And now, as I read over what I wrote, somebody who was obsessed enough with simplifying their dice bag could get by with just d8, d12, and d20:

d3 = d12/4

d4 = d8/2 or d12/3

d5 = d20/4

d6 = d12/2

d7 = d8, reroll 8

d8 = d8

d10 = d20/2

d12 = d12

d14 = d8 (reroll 8) + hi-lo die

d16 = d8 + hi-lo die

d20 = d20

d30 = d12/4 (for tens digit) +d20/2 (for ones digit)

d100 = d20/2 (for tens digit) + d20/2 (for ones digit)

Other new dice could be easily added - a d40 would be a d8/2 for tens and d20/2 for ones, while a d50 would be d20/4 for tens, etc. I'm sure somebody else has already thought of all of these, but it's another reason for me to not buy Dice Of Unusual Shape.

bobloblah
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Joined: 2013-03-22 16:16

But...but...who doesn't want more dice?

Still, I get your point.

Alex
The Autarch
Joined: 2011-06-30 18:10

Only in the ACKS forums can someone casually suggest 1d4+2d6-2 as a substitute for the core rules mechanic of 1d6+4, and we all accept that this is totally reasonable.

Hehe.

Antiquities
Joined: 2013-07-05 19:55

That's OK, this evening my mind jumped to "hey, that would be a good mechanic for larger/smaller creatures, too." Instead of the giant damage thing I had House Ruled before, give them one step per hit die, so an ogre is +4 steps, hill giant +8 steps, etc, up to a storm giant's +15 steps. This will require three steps above 3d12-2 (1d10 for a two-handed weapon is 12 steps from 3d12-2).

The 18.5 average damage step is 1d8+1d10+1d20-2

The 19.5 average damage step is 2d10+1d20-2

The 20.5 average damage step is 1d10+1d12+1d20-2 <--this is a storm giant with a two-handed weapon.

 

 

Of course, this would also work for magic weapons. That dagger +1 doesn't do 1d4+1 damage, it does 1d6. The two-handed sword +3? That does 3d6-2 instead of 1d10+3. The cursed sword -1 only deals 1d4/1d6 instead of 1d6/1d8.

In this case, we should add three more steps to account for a Storm Giant with Two-Handed Sword +3. (I'm evil, aren't I? Thank goodness ACKS only measures alignment along Law and Chaos).

The next step is the fairly obvious 2d12+1d20-2

We're getting really swingy next, with 1d6+2d20-2

And the final step is 1d8+2d20-2, for the Storm Giant you don't want to mess with. The next two steps above would use d10 and d12 if anyone's using +5 weapons. Above that, it goes to Buckets O' Dice - the next step above 1d12+2d20-2 is 1d4+2d6+2d20-4 for 26.5 average damage.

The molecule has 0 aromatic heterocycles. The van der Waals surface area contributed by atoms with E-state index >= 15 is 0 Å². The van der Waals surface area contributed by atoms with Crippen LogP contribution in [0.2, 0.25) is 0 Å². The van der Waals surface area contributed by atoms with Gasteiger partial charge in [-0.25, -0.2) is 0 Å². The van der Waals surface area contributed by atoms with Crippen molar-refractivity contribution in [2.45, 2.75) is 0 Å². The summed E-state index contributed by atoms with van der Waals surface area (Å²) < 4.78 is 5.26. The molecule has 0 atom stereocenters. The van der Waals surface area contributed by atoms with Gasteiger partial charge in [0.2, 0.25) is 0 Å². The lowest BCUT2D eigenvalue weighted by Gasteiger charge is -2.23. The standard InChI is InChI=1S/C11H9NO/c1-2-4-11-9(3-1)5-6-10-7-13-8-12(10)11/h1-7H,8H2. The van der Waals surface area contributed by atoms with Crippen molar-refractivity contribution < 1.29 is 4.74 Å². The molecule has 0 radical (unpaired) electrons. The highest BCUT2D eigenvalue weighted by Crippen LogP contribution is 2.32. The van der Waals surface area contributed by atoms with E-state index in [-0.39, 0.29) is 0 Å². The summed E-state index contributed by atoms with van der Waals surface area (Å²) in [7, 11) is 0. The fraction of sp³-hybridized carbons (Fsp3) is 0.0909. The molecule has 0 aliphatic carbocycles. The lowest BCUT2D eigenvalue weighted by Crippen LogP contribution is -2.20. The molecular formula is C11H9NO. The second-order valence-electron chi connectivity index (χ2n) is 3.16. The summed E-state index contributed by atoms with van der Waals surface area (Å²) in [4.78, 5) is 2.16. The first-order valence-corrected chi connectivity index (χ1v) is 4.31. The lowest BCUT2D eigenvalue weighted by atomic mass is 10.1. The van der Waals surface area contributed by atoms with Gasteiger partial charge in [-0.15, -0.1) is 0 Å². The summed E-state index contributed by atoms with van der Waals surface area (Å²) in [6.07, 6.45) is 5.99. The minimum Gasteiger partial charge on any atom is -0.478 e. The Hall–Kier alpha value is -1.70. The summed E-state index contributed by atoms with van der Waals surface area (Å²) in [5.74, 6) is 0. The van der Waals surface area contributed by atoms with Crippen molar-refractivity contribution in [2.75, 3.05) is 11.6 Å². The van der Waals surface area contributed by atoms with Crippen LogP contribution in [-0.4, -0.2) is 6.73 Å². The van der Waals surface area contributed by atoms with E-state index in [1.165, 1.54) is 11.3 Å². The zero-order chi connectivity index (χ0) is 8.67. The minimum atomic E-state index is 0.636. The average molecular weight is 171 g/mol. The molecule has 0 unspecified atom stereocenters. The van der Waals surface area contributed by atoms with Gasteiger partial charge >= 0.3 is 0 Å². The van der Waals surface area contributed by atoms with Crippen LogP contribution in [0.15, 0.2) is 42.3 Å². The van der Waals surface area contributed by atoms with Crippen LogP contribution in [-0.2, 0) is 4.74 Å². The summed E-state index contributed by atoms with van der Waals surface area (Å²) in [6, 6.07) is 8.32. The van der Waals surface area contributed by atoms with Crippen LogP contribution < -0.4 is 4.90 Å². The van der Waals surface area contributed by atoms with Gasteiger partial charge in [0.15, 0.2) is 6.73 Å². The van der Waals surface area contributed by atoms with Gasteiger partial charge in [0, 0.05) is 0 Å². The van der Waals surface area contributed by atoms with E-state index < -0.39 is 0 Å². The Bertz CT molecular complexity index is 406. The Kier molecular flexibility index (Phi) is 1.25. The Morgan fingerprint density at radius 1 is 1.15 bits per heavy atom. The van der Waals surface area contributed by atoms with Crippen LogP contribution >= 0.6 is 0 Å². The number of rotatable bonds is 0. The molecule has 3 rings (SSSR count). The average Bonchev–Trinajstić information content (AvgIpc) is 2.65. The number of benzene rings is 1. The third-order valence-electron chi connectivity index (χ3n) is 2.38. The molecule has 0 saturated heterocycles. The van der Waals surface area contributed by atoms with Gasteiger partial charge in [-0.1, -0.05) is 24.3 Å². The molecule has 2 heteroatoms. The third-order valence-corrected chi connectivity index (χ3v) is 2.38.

The Butcher
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We're your monster, Macris. ;)

Or rather, they are. I'm not much of a tinkerer if that wasn't evident already.

Antiquities
Joined: 2013-07-05 19:55

At the risk of going off into a wild tangent, I thought this morning about using die-stepping as a unified mechanic for weapon damage, combining damage bonuses from level, magical weapons, larger or smaller creatures, and non-standard weapon materials.

Base damage is per ACKS core.

Damage bonuses increase one step per +1

Magical weapons increase or decrease one step per +1/-1

Creatures significantly larger than humans get +1 per hit die. This includes ogres, giants, and minotaurs. Significantly smaller creatures get -1 if just small (halflings) and -2 if truly tiny (pixies and sprites). Thus, a halfling sword (1d4/1d6 in their hands) is just a dagger to a human. The small size penalty is treated as one point higher for slings and shortbows, since they're already fairly small weapons (so a halfling is at 0 steps and a pixie at -1 step with those two weapons).

Weapons of superior or inferior quality get a bonus. Wood is -2, stone and bone -1, and metals better than normal get +1 (if playing iron age, this would be high-quality steel; if steel is in use, then mythical metals such as adamantine or mithril). This applies only to weapons normally made of metal, so don't apply it to a club or staff.

All of the steps stack, so a halfling stone dagger +1 would start at 1d4, be reduced to 1d3 for halfling size, down to 1d2 for stone, and back to 1d3 for +1. Conversely, a halfling adamantine dagger +1 would be 1d4, down to 1d3 for halfing, up to 1d4 for material, then 1d6 for +1. And yes, a halfling wood dagger just does 1 damage. They're sort of pathetic that way.